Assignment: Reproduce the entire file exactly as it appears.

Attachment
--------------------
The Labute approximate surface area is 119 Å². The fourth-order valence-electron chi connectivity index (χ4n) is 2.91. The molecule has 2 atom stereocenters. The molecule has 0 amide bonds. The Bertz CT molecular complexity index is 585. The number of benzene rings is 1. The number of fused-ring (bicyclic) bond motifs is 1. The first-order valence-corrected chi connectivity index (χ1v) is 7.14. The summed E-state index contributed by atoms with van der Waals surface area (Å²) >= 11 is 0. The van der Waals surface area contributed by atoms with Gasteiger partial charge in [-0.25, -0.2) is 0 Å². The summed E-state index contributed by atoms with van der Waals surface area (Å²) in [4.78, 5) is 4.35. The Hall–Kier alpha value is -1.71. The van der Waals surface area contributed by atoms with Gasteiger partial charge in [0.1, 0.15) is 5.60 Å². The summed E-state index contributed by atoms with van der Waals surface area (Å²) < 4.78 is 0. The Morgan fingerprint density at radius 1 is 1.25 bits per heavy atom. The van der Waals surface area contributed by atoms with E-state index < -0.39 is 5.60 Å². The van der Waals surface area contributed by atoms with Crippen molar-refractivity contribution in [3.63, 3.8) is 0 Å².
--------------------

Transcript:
The Labute approximate surface area is 119 Å². The fourth-order valence-electron chi connectivity index (χ4n) is 2.91. The molecule has 2 atom stereocenters. The molecule has 0 amide bonds. The Bertz CT molecular complexity index is 585. The number of benzene rings is 1. The number of fused-ring (bicyclic) bond motifs is 1. The first-order valence-corrected chi connectivity index (χ1v) is 7.14. The summed E-state index contributed by atoms with van der Waals surface area (Å²) >= 11 is 0. The van der Waals surface area contributed by atoms with Gasteiger partial charge in [-0.25, -0.2) is 0 Å². The summed E-state index contributed by atoms with van der Waals surface area (Å²) in [4.78, 5) is 4.35. The Hall–Kier alpha value is -1.71. The van der Waals surface area contributed by atoms with Gasteiger partial charge in [0.1, 0.15) is 5.60 Å². The summed E-state index contributed by atoms with van der Waals surface area (Å²) < 4.78 is 0. The Morgan fingerprint density at radius 1 is 1.25 bits per heavy atom. The van der Waals surface area contributed by atoms with E-state index < -0.39 is 5.60 Å². The van der Waals surface area contributed by atoms with Crippen molar-refractivity contribution in [3.63, 3.8) is 0 Å².